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Costello v the journalists August 15, 2007

Posted by Amanda in Australian politics, Media, politics.
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Who has more to lose in this?

The journalists need their reputation to be able to do their jobs- a politician doesn’t.

Costello can just keep claiming that he never said it and eventually it will blow over- there may be consequences down the track, or there may not.

It is a grave accusation to say that the journalists are lying- look at what happened at the BBC over the whole David Kelly affair.

The journalists should probably have published two years ago or let sleeping dogs lie but now it is out there, I am more inclined to believe them.

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Who needs the Chaser? August 7, 2007

Posted by Amanda in Australian politics, Indigenous issues, Media, politics.
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The Chaser had better watch out- Bill Heffernan is threatening to steal their thunder.

He interrupted another press conference today- this time it was Northern Territory Indigenous leaders that he tried to heckle. But they were having none of it and told him so. Like any coward who picks on those weaker than him, it seems he backed down when challenged.

Doesn’t the government have enough problems at the moment without this buffoon trying out his bully boy tactics?

A Hicks by any other name July 27, 2007

Posted by Amanda in Australian politics, Media, politics.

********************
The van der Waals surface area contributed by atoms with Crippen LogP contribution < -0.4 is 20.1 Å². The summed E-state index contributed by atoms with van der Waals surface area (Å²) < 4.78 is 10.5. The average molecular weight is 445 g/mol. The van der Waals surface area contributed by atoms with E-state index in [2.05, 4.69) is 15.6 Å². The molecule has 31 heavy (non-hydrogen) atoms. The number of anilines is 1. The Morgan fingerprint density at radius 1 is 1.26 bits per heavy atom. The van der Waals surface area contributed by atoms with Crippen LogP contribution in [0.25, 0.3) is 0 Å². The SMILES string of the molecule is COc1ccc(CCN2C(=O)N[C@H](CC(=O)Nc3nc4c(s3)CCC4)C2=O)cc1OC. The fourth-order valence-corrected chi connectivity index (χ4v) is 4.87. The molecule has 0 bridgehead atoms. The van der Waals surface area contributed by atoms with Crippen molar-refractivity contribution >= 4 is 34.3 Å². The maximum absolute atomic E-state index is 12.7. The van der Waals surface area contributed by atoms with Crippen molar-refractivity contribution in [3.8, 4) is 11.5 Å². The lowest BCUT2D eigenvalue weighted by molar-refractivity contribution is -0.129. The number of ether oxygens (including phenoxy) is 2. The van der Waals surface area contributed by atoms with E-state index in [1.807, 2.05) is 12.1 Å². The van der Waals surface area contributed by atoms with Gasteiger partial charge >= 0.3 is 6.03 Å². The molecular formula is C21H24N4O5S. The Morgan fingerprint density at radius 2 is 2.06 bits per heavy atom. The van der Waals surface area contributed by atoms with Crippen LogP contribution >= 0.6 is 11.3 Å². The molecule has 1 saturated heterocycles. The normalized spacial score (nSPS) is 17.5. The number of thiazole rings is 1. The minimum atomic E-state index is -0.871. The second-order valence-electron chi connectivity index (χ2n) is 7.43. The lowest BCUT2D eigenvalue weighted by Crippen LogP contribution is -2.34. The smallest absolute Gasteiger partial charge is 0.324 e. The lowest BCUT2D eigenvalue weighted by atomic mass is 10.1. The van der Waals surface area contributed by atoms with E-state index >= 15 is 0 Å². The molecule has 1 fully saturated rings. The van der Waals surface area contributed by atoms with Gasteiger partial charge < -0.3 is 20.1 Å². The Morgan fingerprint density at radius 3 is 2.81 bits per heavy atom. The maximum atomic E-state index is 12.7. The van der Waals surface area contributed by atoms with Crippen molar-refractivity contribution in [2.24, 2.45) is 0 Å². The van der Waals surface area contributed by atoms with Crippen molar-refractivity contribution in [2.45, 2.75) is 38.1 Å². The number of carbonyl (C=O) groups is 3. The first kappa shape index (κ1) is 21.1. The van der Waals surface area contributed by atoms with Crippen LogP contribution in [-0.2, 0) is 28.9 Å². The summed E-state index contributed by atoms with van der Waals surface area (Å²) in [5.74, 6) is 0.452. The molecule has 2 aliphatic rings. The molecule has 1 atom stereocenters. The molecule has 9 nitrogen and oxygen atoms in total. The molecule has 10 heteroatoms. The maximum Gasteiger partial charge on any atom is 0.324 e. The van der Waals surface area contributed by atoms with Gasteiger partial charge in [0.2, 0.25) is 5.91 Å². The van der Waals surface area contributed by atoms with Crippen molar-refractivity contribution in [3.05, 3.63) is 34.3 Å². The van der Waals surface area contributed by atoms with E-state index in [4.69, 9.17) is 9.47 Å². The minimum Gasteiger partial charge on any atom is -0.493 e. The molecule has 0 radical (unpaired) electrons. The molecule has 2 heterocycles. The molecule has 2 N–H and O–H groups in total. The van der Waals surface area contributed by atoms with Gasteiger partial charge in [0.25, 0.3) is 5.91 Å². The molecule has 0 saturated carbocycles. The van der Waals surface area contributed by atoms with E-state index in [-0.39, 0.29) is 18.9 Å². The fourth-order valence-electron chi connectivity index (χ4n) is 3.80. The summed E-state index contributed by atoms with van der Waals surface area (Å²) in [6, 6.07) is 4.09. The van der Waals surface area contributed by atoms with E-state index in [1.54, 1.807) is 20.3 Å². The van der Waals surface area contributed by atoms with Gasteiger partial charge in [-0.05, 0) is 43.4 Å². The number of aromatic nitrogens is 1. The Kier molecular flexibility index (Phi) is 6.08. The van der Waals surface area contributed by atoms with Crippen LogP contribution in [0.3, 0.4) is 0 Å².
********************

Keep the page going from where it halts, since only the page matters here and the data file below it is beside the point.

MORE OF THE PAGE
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The charges against Mohammed Haneef have been dropped this afternoon. Ever since the information about the SIM card came out, it has been looking very dodgy.

It will now be interesting to see what happens with his visa cancellation. The government has to be aware of the fact that Haneef is quickly going to become like David Hicks in the public’s mind- he has been imprisoned on spurious charges and yet they don’t want to back down totally. 

One can’t help but feel sorry for the guy if indeed he only passed on his SIM on the basis that he didn’t need it anymore.

Any predictions? 

NT Indigenous communities June 21, 2007

Posted by Amanda in Australia, Australian politics, Indigenous issues, Media, politics.
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John Howard has just announced a takeover of Indigenous communities in the Northern Territory.

There are so many issues that come out of this.

Is this setting back Aboriginal self determination decades? I am sure that this is going to be discussed ad nauseum in the days ahead. I think it could have. Communities and the Territory government have lost their ability to govern themselves.

But the key question for me is- have the Indigenous people affected or indeed any Indigenous people been consulted about this move? I haven’t heard that yet. It is pretty difficult to consult when you dismantle the body through which Aboriginal people had a voice. As flawed as ATSIC might have been, it was something.